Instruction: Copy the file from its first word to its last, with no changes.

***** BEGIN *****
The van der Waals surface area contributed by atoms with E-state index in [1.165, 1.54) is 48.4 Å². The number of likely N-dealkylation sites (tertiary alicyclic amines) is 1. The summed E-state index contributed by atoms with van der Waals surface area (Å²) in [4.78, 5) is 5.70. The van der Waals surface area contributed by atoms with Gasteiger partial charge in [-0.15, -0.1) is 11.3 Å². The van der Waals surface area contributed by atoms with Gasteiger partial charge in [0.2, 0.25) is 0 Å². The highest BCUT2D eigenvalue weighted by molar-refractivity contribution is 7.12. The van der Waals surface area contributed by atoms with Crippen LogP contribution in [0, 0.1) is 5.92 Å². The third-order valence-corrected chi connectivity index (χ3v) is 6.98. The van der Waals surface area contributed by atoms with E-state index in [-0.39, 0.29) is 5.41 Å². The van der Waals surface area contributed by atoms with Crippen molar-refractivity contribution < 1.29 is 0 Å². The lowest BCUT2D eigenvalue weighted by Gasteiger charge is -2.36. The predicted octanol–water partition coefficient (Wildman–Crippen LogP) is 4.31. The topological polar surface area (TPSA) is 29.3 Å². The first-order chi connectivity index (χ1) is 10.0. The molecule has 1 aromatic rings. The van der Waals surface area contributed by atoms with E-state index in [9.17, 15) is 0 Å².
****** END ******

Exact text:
The van der Waals surface area contributed by atoms with E-state index in [1.165, 1.54) is 48.4 Å². The number of likely N-dealkylation sites (tertiary alicyclic amines) is 1. The summed E-state index contributed by atoms with van der Waals surface area (Å²) in [4.78, 5) is 5.70. The van der Waals surface area contributed by atoms with Gasteiger partial charge in [-0.15, -0.1) is 11.3 Å². The van der Waals surface area contributed by atoms with Gasteiger partial charge in [0.2, 0.25) is 0 Å². The highest BCUT2D eigenvalue weighted by molar-refractivity contribution is 7.12. The van der Waals surface area contributed by atoms with Crippen LogP contribution in [0, 0.1) is 5.92 Å². The third-order valence-corrected chi connectivity index (χ3v) is 6.98. The van der Waals surface area contributed by atoms with E-state index in [-0.39, 0.29) is 5.41 Å². The van der Waals surface area contributed by atoms with Crippen molar-refractivity contribution < 1.29 is 0 Å². The lowest BCUT2D eigenvalue weighted by Gasteiger charge is -2.36. The predicted octanol–water partition coefficient (Wildman–Crippen LogP) is 4.31. The topological polar surface area (TPSA) is 29.3 Å². The first-order chi connectivity index (χ1) is 10.0. The molecule has 1 aromatic rings. The van der Waals surface area contributed by atoms with E-state index in [9.17, 15) is 0 Å².